I have been a Jew my entire life.
I have been a sports fan for most of my life.
I have been a rabbi for more than half of my life.
I have been a Boston sports fan for the past 40 years.
My family started out as Conservative Jews, but we became affiliated with the Reform movement about 60 years ago.
I started out as a Kansas City sports fan, but switched allegiances when I moved to Boston—except when the Kansas City Royals won the World Series and the Kansas City Chiefs won the Super Bowl.
So, whether you are a sports fan or not, it shouldn’t be a surprise to you that my two heroes are members of the New England Patriots and the Kansas City Chiefs — and they are Jewish, proudly Jewish, publicly Jewish, vocally Jewish, bravely Jewish.
They are my heroes because they spoke out against anti-Semitism. And the two reasons I’m writing about these men for this website are in these two questions: Is speaking out against anti-Semitism a sacred act? Do we get more or less courageous as we grow older?
Their courage and commitment has been written about by the Forward (forward.com) and kveller.com. Amid all of the positive effects of Black Lives Matter, there are troubling elements of it as expressed by some of its supporters. One of them is DeSean Jackson, a man of color and a Philadelphia Eagles player, who posted quotes falsely attributed to Adolf Hitler on his Instagram Stories. His post read, in part:
“. . . the white Jews knows that the Negroes are the real Children of Israel and to keep America’s secret the Jews will blackmail America. . . . They will extort America, their plan for world domination won’t work if the Negroes know who they are.”
Responding to criticism of these statements and his quoting of Nation of Islam leader Louis Farrakhan, Jackson said: “Anyone who feels I have hate towards the Jewish community took my post the wrong way. . . . I have no hatred in my heart towards no one!” He later removed and apologized for the posts.
Julian Edelman, a member of the New England Patriots, replied to Jackson on Instagram with a video. A Jew who identified with Judaism in his 30’s, Edelman said in a video on Instagram:
“I’m proud of my Jewish heritage, and to me, it’s not just about religion, it’s about community and culture as well. . . . It was only after I became a part of this community that I learned how destructive that hate is. Anti-Semitism is one of the oldest forms of hatred, it’s rooted in ignorance and fear. . . . (The Black community and the Jewish community) have a lot in common — “both attacked by the ignorant and the hateful. . . . We need to listen. We need to learn. We need to act. We need to have those uncomfortable conversations if we’re going to have real change.”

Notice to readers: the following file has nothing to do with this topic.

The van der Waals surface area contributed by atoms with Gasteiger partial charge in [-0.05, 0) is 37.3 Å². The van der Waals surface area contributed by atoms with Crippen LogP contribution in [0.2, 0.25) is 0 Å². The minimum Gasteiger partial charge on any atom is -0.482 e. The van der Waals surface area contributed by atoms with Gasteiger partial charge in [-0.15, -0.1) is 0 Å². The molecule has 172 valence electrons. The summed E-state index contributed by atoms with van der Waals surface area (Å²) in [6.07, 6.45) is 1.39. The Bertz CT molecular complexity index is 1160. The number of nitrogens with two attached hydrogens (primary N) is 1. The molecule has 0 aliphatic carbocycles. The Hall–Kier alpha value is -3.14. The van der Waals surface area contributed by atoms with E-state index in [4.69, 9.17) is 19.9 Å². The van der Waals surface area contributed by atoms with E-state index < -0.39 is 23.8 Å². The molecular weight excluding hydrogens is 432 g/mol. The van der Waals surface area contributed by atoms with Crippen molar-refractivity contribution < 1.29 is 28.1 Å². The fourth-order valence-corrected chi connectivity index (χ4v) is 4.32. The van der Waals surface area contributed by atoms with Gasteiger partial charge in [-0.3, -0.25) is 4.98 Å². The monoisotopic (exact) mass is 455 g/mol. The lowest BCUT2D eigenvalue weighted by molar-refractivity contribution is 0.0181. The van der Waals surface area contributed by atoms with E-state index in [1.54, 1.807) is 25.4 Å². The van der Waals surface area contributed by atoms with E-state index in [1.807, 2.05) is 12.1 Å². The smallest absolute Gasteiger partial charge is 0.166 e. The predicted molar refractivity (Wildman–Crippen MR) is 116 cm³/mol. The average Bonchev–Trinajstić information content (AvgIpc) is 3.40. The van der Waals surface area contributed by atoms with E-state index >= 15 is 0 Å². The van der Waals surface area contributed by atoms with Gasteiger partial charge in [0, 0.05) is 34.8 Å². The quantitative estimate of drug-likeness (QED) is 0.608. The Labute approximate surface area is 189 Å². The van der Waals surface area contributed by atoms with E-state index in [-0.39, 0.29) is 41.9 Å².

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But Julian Edelman is not just a man of words — he’s a man of action. Here’s how he ended the video:
“Desean, let’s do a deal, how about we go to D.C., and I take you to the Holocaust Museum, and you take me to the Museum of African-American History and Culture. Afterward, we grab some burgers, and we have those uncomfortable conversations. This world could use a little more love, compassion and empathy.”
In a subsequent post, Edelman said:
“DeSean and I spoke for awhile last night. We’re making plans to use our experiences to educate one another and grow together. Stay tuned.”
Kansas City Chiefs player Mitchell Schwartz’s work environment is characterized by racial and religious diversity, and he has not experienced anti-Semitism from his teammates. In fact, he says that “they have always been supportive and interested in my faith.” He posted his own response to Jackson on Instagram:
“My hope is we can use this moment to shed light on and bring awareness to the hate and oppression the Jewish community still faces while standing strong with the Black Lives Matter movement. We can only have change if we denounce racism and bias in all its forms. Our platforms as athletes are a powerful tool, and with them comes immense responsibility. We can all do better.”
How did you respond to anti-Semitism when you were younger? Would your response be any different now? Does it take courage to speak out? And does it increase as we grow older? These are important questions to consider in the political and social climate in which we live.
I am reminded of two statements from the Pirkei Avot, the Sayings of the Fathers from the Mishnah, which I am translating somewhat broadly:
4:1—Ben Zoma said: “Who is a hero? One who controls one’s [natural] urges, as it is said, ‘One who is slow to anger is better than the mighty and one who rules one’s spirit than one who conquers a city.” [Prov. 16:32]
2:5—Hillel said: “In a place where no one is behaving like a mensch, try to be a mensch.”
As far as I’m concerned, Julian Edelman and Mitchell Schwartz are Jewish heroes. They have controlled their anger. They are mensches.